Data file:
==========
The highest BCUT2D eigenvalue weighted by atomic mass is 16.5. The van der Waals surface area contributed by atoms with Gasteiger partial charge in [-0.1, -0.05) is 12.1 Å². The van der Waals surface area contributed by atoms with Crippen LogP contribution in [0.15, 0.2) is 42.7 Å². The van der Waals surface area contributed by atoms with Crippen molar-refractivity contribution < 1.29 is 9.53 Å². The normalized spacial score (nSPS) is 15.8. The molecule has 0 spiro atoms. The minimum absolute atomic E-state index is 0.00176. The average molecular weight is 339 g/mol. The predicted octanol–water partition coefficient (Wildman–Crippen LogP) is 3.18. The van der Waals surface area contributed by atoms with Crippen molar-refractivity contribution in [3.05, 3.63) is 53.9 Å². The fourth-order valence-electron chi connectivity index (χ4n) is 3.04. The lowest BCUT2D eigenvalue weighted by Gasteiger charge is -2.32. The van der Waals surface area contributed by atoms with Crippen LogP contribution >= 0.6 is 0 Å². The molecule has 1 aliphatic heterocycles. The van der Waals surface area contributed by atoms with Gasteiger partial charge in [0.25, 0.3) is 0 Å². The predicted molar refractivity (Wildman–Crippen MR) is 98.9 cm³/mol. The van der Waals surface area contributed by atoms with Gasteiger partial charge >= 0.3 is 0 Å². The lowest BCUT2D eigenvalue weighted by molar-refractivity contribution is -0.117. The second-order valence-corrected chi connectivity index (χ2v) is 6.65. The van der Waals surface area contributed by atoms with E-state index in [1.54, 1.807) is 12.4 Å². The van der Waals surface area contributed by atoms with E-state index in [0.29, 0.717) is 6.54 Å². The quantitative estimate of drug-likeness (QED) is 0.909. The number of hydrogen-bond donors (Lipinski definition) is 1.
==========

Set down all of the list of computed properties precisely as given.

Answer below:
The highest BCUT2D eigenvalue weighted by atomic mass is 16.5. The van der Waals surface area contributed by atoms with Gasteiger partial charge in [-0.1, -0.05) is 12.1 Å². The van der Waals surface area contributed by atoms with Crippen LogP contribution in [0.15, 0.2) is 42.7 Å². The van der Waals surface area contributed by atoms with Crippen molar-refractivity contribution < 1.29 is 9.53 Å². The normalized spacial score (nSPS) is 15.8. The molecule has 0 spiro atoms. The minimum absolute atomic E-state index is 0.00176. The average molecular weight is 339 g/mol. The predicted octanol–water partition coefficient (Wildman–Crippen LogP) is 3.18. The van der Waals surface area contributed by atoms with Crippen molar-refractivity contribution in [3.05, 3.63) is 53.9 Å². The fourth-order valence-electron chi connectivity index (χ4n) is 3.04. The lowest BCUT2D eigenvalue weighted by Gasteiger charge is -2.32. The van der Waals surface area contributed by atoms with Crippen LogP contribution >= 0.6 is 0 Å². The molecule has 1 aliphatic heterocycles. The van der Waals surface area contributed by atoms with Gasteiger partial charge in [0.25, 0.3) is 0 Å². The predicted molar refractivity (Wildman–Crippen MR) is 98.9 cm³/mol. The van der Waals surface area contributed by atoms with Gasteiger partial charge >= 0.3 is 0 Å². The lowest BCUT2D eigenvalue weighted by molar-refractivity contribution is -0.117. The second-order valence-corrected chi connectivity index (χ2v) is 6.65. The van der Waals surface area contributed by atoms with E-state index in [1.54, 1.807) is 12.4 Å². The van der Waals surface area contributed by atoms with E-state index in [0.29, 0.717) is 6.54 Å². The quantitative estimate of drug-likeness (QED) is 0.909. The number of hydrogen-bond donors (Lipinski definition) is 1.